• Children understand and respect the agreed-upon rules of the classroom, playground, and school, and recognize that rules and expectations are designed to promote a state of safety, self-regulation, peace, balance, and harmony.
  • Children recognize situations in which disagreement may be part of living, studying, and working together, and that resolution may be an avenue to progress to a state of peace, balance, and harmony.
  • Children examine ways of managing tasks and resources in families and schools.
  • Children develop and demonstrate stewardship of the environment in daily actions, in an effort to promote balance and harmony.
Health Education

Goals

Children attain and maintain a healthy mind, body, and spirit through the education of the “whole child”. In Kindergarten Health Education, children acquire the understanding, skills, and confidence needed to practice such behaviors as establishing healthy relationships, following safety guidelines, asking big questions such as “Who am I?”, and demonstrating initial steps for developing basic health habits.

Expected Outcomes

  • Children develop basic habits to establish healthy relationships with self, others, and the environment; to establish behaviors that support safety of self and others (including safety at school and at home).
  • Children explore that who I am includes more than my physical self.
  • Children establish that being curious about health and well-being is important for developing healthy habits, establishing healthy relationships, supporting safety, and exploring “self”.
  • Children demonstrate, with guidance, initial steps for developing basic health habits, establishing healthy relationships, supporting safety, and exploring “self”.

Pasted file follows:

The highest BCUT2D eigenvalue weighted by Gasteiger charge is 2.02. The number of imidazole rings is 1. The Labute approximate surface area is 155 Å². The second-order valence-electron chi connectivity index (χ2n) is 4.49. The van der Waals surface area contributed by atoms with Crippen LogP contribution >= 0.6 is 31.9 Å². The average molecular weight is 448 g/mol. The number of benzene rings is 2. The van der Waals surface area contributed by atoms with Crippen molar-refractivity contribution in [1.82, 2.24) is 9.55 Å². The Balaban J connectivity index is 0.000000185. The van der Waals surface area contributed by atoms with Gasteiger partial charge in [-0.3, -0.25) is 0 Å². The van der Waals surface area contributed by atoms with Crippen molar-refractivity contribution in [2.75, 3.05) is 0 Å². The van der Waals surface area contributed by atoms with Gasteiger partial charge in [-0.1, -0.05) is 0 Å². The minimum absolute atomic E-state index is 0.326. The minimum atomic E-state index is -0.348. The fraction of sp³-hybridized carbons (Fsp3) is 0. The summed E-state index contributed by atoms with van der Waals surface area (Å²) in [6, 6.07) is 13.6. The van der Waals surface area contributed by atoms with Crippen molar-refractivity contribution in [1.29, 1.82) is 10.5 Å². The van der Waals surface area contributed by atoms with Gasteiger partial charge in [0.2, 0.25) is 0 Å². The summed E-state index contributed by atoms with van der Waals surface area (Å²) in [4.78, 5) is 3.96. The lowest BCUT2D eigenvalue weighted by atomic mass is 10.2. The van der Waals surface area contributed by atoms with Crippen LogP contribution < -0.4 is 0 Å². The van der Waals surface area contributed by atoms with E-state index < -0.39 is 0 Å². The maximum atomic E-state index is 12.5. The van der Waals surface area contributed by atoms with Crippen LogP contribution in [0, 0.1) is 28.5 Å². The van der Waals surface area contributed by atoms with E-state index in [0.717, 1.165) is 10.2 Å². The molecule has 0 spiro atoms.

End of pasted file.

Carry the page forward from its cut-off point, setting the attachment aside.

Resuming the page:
Physical Education

Goals

Not only do children need to move, they need to understand the “how, what, where, and why;” therefore, they make direct connection to the three goals of Active Living, Skillful Movement, and Relationships.

Mainly connected to the Active Living goal:

Children understand and practice the basic habits for developing health-related fitness to support personal well-being. They will be able to recognize beneficial physical movement and the body signals that are a response to this movement and will participate in a variety of movement activities at a moderate to vigorous level as they begin to establish the habit for a life of participation in movement activities.

Skillful Movement goal:

Children should be expected to explore and practice a variety of skills, with specific attention to the skills identified in the outcomes. They are expected to perform some skills at the level referred to. Skillful Movement also includes expanding children’s awareness of what the body does, where the body moves, how the body performs the movement, and with whom or with what the body moves. These understandings are referred to as the movement variables. Kindergarten children will begin to explore the variables to support them in growing as skillful movers.